College Basketball Handicapping: Tools to Prepare For the Season
by Trevor Whenham - 10/23/2009
Midnight Madness, the first official day of practice in college basketball, was last week. That means that the season is just around the corner - the first games involving major conference teams will be played on Nov. 9. We still have a little bit of time, but before we know it we'll be in the midst of the thrilling, relentless grind that is the college basketball season. Right now the teams and the players are working hard to get ready for the season. So are successful bettors. If you're serious about making money during the season and want to get into prime college basketball betting shape, here are eight things you could be doing right now:
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Look at major player departures and coaching changes - The only constant in college sports is change. Coaches move on to brighter pastures. Players graduate or enter the NBA Draft. A team that is lousy one year can be great the next, or a good team can suddenly look hopeless. Now is the time you need to get familiar with the movement and the ways that teams have changed. It's better to do this now than to make a bet and then discover that you aren't betting on or against the team you thought you were.
Seek out experience - It may not be the case with the elite teams full of blue-chip future NBAers, but for the most part the older a college basketball team is, the better. There is a lot of money to be made, especially early on, by identifying and focusing on teams that have a roster stocked with experienced starters in the tail end of their career. A team with four starting seniors can overcome a big talent deficit against a team with four freshmen in November.
Familiarize yourself with top prep players - Many tournament-caliber teams will be relying heavily on freshmen. Kentucky is overrun with young stars who will start. Michigan is likely to hand their point duties to a true freshman. The list is long. By the time the NCAA Tournament rolls around everyone will know about this year's Derrick Rose or Tyreke Evans. Those players will be making plays and providing value long before they are household names, though. By learning about them now you can get the jump on the crowd.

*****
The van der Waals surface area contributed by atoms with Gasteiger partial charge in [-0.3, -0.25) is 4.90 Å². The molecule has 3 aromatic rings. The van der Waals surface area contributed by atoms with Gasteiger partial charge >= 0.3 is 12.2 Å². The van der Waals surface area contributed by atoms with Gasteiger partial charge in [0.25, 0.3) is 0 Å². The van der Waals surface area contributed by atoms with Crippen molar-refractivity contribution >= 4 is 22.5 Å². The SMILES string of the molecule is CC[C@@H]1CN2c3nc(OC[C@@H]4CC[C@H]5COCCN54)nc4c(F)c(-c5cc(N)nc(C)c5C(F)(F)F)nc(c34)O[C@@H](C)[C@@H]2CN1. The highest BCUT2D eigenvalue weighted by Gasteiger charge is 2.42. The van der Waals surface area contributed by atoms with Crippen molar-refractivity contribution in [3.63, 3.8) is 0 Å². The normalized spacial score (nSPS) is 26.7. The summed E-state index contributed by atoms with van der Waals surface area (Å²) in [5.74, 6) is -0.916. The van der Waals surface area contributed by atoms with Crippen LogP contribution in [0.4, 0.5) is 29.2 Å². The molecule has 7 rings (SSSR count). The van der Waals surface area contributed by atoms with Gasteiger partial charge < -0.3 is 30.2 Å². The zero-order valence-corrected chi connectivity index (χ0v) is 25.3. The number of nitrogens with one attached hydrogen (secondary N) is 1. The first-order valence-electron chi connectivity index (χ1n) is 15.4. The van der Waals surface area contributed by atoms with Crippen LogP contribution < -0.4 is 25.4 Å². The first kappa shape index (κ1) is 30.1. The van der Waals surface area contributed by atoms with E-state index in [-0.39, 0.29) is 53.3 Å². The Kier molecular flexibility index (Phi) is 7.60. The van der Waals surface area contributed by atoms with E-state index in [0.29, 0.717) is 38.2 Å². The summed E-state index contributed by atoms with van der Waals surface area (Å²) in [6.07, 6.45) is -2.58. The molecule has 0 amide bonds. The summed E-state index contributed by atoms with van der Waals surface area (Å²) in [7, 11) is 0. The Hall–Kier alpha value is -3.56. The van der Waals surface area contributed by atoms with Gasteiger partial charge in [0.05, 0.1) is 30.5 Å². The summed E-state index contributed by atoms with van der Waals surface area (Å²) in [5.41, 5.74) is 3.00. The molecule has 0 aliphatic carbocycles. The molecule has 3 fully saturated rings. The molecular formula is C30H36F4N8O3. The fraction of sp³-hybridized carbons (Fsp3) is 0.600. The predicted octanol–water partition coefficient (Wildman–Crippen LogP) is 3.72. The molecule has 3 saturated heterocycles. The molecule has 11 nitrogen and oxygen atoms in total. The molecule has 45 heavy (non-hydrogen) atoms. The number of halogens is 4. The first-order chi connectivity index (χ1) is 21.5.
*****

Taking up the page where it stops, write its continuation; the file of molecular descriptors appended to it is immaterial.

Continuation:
Study schedules - There is no bigger factor in determining how a team will play than who they will play against. A soft non-conference schedule can make a bad team look very good. A brutal non-conference schedule can have a team entering conference play looking much worse than they really are. Either situation can provide real betting value as the public reacts to what is on paper, not on the court. Identifying non-representative schedules is well worth the effort.
Adopt a conference or two - On busy Saturdays during the regular season there can be more than 100 games on tap. There is absolutely no way that you can accurately and effectively consider every team and every game. You might as well just throw away your money if you are going to try. Instead of taking a broad approach, pick a conference or two that you like, and get to know them particularly well. It doesn't really matter how you choose them, but be sure to pick conferences that you can easily access information for, that you will be able to bet on when and how you want to, and which will be able to hold your personal interest.
Look at what worked last year - There is no need to completely reinvent your approach every year. Look back to the types of bets and situations that worked well for you last year. Conversely, there are probably bets that you kept making last year despite never being able to make real money on them. By identifying your strengths and plugging your leaks you'll be on the road to better performance.
Develop a basic wagering strategy for the season - You obviously don't want to lock yourself into a particular type of bet no matter what, but it does make sense to develop a strategy for the types of bets you will look for. Maybe you like to look for home underdogs that aren't getting enough respect, or teams that dramatically outclass their opponents, or high-tempo teams playing opponents that won't be able to keep up. What ever your approach is, by identifying it now you can tighten your focus, and increase your chances of finding value-laden situations.
Ready your record keeping - I honestly believe that good record keeping is the most important part aspect of successful college basketball handicapping. By keeping good records of your bets and how they turned out you can know how you are doing, spot disturbing or promising trends, and better keep yourself on track. If you don't keep records then you absolutely must start. If you do keep them, then there is always a way to improve them.
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